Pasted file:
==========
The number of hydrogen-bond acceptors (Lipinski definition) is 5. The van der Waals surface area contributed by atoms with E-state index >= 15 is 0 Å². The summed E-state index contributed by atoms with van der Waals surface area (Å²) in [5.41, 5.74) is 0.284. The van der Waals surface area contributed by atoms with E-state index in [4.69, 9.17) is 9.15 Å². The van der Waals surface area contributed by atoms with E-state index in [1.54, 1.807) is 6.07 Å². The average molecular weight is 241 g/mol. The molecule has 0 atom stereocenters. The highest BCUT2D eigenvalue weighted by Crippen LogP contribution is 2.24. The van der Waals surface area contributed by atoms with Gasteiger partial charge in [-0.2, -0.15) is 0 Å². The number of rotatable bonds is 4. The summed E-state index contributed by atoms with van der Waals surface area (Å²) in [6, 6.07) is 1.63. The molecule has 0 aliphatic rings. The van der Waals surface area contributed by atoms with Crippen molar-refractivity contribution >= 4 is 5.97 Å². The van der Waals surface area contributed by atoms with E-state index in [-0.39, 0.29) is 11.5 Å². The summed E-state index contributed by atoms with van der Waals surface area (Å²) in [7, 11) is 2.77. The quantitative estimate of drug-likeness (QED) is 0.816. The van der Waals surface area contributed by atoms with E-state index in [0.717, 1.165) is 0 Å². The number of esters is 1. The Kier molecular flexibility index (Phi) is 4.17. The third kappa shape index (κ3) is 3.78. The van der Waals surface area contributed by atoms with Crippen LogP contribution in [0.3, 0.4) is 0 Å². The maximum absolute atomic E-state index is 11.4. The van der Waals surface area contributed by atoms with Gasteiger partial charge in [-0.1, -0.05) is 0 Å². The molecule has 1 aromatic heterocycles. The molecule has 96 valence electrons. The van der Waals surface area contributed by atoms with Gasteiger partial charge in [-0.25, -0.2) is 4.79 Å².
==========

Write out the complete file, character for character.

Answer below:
The number of hydrogen-bond acceptors (Lipinski definition) is 5. The van der Waals surface area contributed by atoms with E-state index >= 15 is 0 Å². The summed E-state index contributed by atoms with van der Waals surface area (Å²) in [5.41, 5.74) is 0.284. The van der Waals surface area contributed by atoms with E-state index in [4.69, 9.17) is 9.15 Å². The van der Waals surface area contributed by atoms with E-state index in [1.54, 1.807) is 6.07 Å². The average molecular weight is 241 g/mol. The molecule has 0 atom stereocenters. The highest BCUT2D eigenvalue weighted by Crippen LogP contribution is 2.24. The van der Waals surface area contributed by atoms with Gasteiger partial charge in [-0.2, -0.15) is 0 Å². The number of rotatable bonds is 4. The summed E-state index contributed by atoms with van der Waals surface area (Å²) in [6, 6.07) is 1.63. The molecule has 0 aliphatic rings. The van der Waals surface area contributed by atoms with Crippen molar-refractivity contribution >= 4 is 5.97 Å². The van der Waals surface area contributed by atoms with E-state index in [-0.39, 0.29) is 11.5 Å². The summed E-state index contributed by atoms with van der Waals surface area (Å²) in [7, 11) is 2.77. The quantitative estimate of drug-likeness (QED) is 0.816. The van der Waals surface area contributed by atoms with E-state index in [0.717, 1.165) is 0 Å². The number of esters is 1. The Kier molecular flexibility index (Phi) is 4.17. The third kappa shape index (κ3) is 3.78. The van der Waals surface area contributed by atoms with Crippen LogP contribution in [0.3, 0.4) is 0 Å². The maximum absolute atomic E-state index is 11.4. The van der Waals surface area contributed by atoms with Gasteiger partial charge in [-0.1, -0.05) is 0 Å². The molecule has 1 aromatic heterocycles. The molecule has 96 valence electrons. The van der Waals surface area contributed by atoms with Gasteiger partial charge in [-0.25, -0.2) is 4.79 Å².